power lines

South Africa's government and state utility Eskom have both warned that intermittent power outages are likely to continue for three years as the utility battles to maintain aged infrastructure and complete two new power stations, which are running well behind schedule, reports The Sunday Times over the weekend.

This does not bode well for the manufacturing and mining sectors that make up the bulk of South Africa’s energy intensive users.

In January this year, it was reported that the unexpected plunge in manufacturing production and a sharper-than-expected fall in mining output confirmed that the spurt in economic growth since the end of last year will be brief.

Power cuts hit manufacturing and mining

The slump in these two sectors, which together account for about a fifth of GDP, also reflects the harm that power cuts inflict on South Africa's sluggish economy, adding to concern that it will fail to gather much momentum over the next two years.

South Africanmanufacturing: Hercules Plant
South African cement manufacturing plant: Hercules Plant

Coenraad Bezuidenhout, executive director of the Manufacturing Circle, said that manufacturing output was hit mainly by electricity blackouts during the month, which have prompted many companies to limit or reschedule production.

Bezuidenhout said: "There have been problems at the municipal level — some municipalities have found that they are not able to honour commitments on electricity supply, undermining investment in planned projects."

Surveying the industry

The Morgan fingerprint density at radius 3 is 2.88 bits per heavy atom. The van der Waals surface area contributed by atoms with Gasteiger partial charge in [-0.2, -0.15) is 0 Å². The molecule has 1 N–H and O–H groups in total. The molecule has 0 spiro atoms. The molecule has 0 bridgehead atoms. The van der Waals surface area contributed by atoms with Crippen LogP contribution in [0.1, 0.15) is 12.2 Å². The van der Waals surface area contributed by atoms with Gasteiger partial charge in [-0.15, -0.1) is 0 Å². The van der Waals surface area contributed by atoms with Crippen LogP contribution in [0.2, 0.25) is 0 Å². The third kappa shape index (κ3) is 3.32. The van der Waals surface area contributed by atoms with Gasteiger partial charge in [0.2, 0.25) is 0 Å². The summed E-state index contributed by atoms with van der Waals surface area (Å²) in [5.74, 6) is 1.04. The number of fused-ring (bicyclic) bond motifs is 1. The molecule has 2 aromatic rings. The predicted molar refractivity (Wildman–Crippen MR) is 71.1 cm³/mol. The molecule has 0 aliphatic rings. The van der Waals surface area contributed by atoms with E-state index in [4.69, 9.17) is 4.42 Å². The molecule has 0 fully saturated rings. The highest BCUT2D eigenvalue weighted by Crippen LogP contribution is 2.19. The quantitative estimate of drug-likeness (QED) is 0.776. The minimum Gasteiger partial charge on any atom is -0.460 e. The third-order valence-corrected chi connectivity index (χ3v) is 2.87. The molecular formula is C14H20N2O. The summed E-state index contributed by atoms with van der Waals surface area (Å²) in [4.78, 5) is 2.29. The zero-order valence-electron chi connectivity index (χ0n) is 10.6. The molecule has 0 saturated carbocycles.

Another survey from the Manufacturing Circle showed that 81% of companies questioned expect fragile or weak to stable conditions over the next two years, compared with just 39% a year earlier.

ESI Africa: SA manufacturing firm loses US$171,720 due to blackouts

Stanlib economist Kevin Lings pointed out that manufacturing production declined by 0.1% over the whole of last year — despite the rand losing 30% against the dollar over the past three years.

"Clearly, rand weakness does not automatically translate into increased manufacturing production, especially when the sector is plagued by regular bouts of labour unrest and periodic electricity outages," Lings said.

The rand plunged to successive 13-year lows against the dollar this week, hitting a trough of $12.38 on Wednesday last week.

Revised water and electricity charges

In other Southern African manufacturing news, president of the Confederation of Zimbabwe Industries Charles Msipa told The Standard in Harare last week that the manufacturing sector hoped that a cocktail of measures to be spearheaded by the Ministry of Industry and Commerce would pull the sector out of the doldrums.

The measures include a revision of water and electricity charges, review of levies and taxes charged by municipalities and a review of the Labour Act to allow companies to retrench.

Mr Msipa said: "We are putting faith and stand ready to work with policy makers to see the implementation of those measures."

The International Monetary Fund (IMF) stated last week that economic prospects remained difficult for Zimbabwe.

"Growth has slowed, and we expect it to weaken further in 2015. Despite the favourable impact of reduced oil prices, the external position remains precarious, and the country is in debt distress," an IMF representative said.